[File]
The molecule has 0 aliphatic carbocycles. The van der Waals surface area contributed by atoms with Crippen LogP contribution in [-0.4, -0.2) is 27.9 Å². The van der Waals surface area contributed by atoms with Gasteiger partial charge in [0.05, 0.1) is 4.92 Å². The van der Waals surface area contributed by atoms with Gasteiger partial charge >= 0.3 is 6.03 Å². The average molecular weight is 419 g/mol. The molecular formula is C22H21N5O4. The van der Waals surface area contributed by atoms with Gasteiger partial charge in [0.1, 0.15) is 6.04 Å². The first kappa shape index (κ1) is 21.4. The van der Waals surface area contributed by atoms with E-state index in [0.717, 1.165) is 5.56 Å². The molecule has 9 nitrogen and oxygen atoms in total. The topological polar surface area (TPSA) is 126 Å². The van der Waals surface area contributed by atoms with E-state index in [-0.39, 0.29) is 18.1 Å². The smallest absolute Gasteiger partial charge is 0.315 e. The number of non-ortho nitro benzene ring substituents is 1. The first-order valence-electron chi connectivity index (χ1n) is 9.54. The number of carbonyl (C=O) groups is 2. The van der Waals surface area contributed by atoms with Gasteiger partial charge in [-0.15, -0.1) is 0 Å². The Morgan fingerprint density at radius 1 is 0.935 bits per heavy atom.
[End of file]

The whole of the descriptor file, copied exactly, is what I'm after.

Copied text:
The molecule has 0 aliphatic carbocycles. The van der Waals surface area contributed by atoms with Crippen LogP contribution in [-0.4, -0.2) is 27.9 Å². The van der Waals surface area contributed by atoms with Gasteiger partial charge in [0.05, 0.1) is 4.92 Å². The van der Waals surface area contributed by atoms with Gasteiger partial charge >= 0.3 is 6.03 Å². The average molecular weight is 419 g/mol. The molecular formula is C22H21N5O4. The van der Waals surface area contributed by atoms with Gasteiger partial charge in [0.1, 0.15) is 6.04 Å². The first kappa shape index (κ1) is 21.4. The van der Waals surface area contributed by atoms with E-state index in [0.717, 1.165) is 5.56 Å². The molecule has 9 nitrogen and oxygen atoms in total. The topological polar surface area (TPSA) is 126 Å². The van der Waals surface area contributed by atoms with E-state index in [-0.39, 0.29) is 18.1 Å². The smallest absolute Gasteiger partial charge is 0.315 e. The number of non-ortho nitro benzene ring substituents is 1. The first-order valence-electron chi connectivity index (χ1n) is 9.54. The number of carbonyl (C=O) groups is 2. The van der Waals surface area contributed by atoms with Gasteiger partial charge in [-0.15, -0.1) is 0 Å². The Morgan fingerprint density at radius 1 is 0.935 bits per heavy atom.